If, for example, you have solid walls, and the cost of insulating them is too high to be paid back out of savings in your energy bill, then there are alternatives. The Energy Company Obligation (ECO) combines with the Green Deal to help with the more expensive measures. It also provides help to the most vulnerable low-income households, where people can't currently afford to heat their house properly, and for whom energy efficiency measures will mean a warmer house rather than energy bill savings.

It is also be possible to make an upfront contribution to the cost, so that it does meet the golden rule.

Can renters benefit too?

The Green Deal is available in the rented sector too, both for domestic and commercial properties. Either tenants or landlords can start the process, but they must get the permission of all other parties with an interest in the property before going ahead.

Is it compulsory for landlords to improve the energy efficiency of their properties?

No. Initially the Government hopes the Green Deal will be enough incentive. But if it doesn't prove to be, then it is proposing powers to regulate if necessary. Local authorities will be able to insist landlords of properties with F or G ratings in the EPC make energy efficiency measures that qualify for the Green Deal or ECO.

In the commercial sector it is proposing powers which require landlords to bring properties up to a defined standard (using the Green Deal or equivalent finance) before they can be re-let.

Who provides the Green Deal?

There are three customer-facing roles - in some cases they may all be provided by one company. In others they will be separate.

The Green Deal adviser (GDA) who assesses the energy efficiency of the property, and makes recommendations of measures suitable for your property. To find a GDA you need to contact a Green Deal Assessment Organisation (GDAO). 
The Green Deal installer installs the measures.
The Green Deal provider (GDP) manages the whole process and organises the finance. You can take your green deal advice report to as many GDPs as you wish to get quotes.

The detail of this is yet to be pinned down, and there are likely to be a range of different models. Organisations expressing an interest in getting involved include: energy companies, high street retailers, small energy efficiency companies, builders merchants, housing associations, local authorities and others.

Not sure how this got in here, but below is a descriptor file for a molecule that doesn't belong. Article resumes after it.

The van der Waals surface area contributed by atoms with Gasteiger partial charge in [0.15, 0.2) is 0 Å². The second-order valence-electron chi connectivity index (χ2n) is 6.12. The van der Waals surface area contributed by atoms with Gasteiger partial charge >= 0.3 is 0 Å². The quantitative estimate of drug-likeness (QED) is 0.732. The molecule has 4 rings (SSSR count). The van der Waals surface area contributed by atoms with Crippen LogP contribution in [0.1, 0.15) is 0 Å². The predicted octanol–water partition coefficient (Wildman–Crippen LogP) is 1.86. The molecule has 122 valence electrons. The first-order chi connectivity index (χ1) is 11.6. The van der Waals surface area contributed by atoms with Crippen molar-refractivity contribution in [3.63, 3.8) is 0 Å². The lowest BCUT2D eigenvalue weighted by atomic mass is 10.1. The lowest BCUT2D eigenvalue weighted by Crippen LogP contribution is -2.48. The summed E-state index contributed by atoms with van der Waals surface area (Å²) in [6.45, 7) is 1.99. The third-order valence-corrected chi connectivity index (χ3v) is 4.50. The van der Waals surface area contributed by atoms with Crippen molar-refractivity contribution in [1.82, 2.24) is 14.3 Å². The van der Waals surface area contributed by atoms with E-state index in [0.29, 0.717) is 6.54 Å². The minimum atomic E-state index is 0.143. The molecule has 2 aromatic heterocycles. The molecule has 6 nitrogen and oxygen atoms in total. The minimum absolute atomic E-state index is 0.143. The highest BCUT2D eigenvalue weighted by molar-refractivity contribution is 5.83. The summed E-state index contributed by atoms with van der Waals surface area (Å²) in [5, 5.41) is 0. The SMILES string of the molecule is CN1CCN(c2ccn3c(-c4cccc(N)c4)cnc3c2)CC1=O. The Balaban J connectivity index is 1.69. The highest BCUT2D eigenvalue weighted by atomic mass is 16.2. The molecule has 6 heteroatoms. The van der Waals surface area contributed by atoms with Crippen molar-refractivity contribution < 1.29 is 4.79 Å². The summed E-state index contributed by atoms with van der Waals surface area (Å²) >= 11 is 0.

Where does the money come from?

A range of financial institutions and high street retailers.

Are green deal advisors independent?

Some advisors will be totally independent, others will be employed by green deal providers and part of their job will be to sell you the recommended improvements once they have done an assessment.

All advisors are obliged to tell customers whether they are independent or tied to a provider, and how much they are paid (including commissions) for doing an assessment. They will also have to get your consent to offer any additional services (such as sales or indicative Green Deal quotes) before they visit your property.

There are also safeguards in place to ensure that the assessment they do is impartial. It uses a standard methodology, which is independently quality assured. There is a code of practice that sets out the requirements placed on assessors to make sure that the assessment and any advice that follows is impartial, and sanctions that will apply if the requirements aren't complied with.

Most providers are charging an upfront fee for a green deal assessment. These range from £99 to around £250 for domestic assessments. Some companies will knock the fee off the cost of measures installed, if you go ahead. The advisor is generally paid significantly less than this.  

Will there be a lot of door knocking and cold calls as a result of the green deal?

Cold calling will be allowed - to allow "people who might not otherwise be reached to be made aware of the opportunies to benefit from the Green Deal".

DECC thinks that the current legislation on doorstep selling "if applied properly … should protect consumers from pressure sales tactics whilst allowing an effective market to flourish".

The one concession it has made to concerns raised in the consultation, is that cold callers will not be allowed to carry out a green deal assessment on the day they cold call, unless requested by the customer and written consent is obtained. Otherwise a cooling off period of at least one day applies.

Green deal participants must respect no cold call requests, whether face to face, by phone, electronic communication, or if "no cold call" stickers are displayed.

What terms will the charge be on?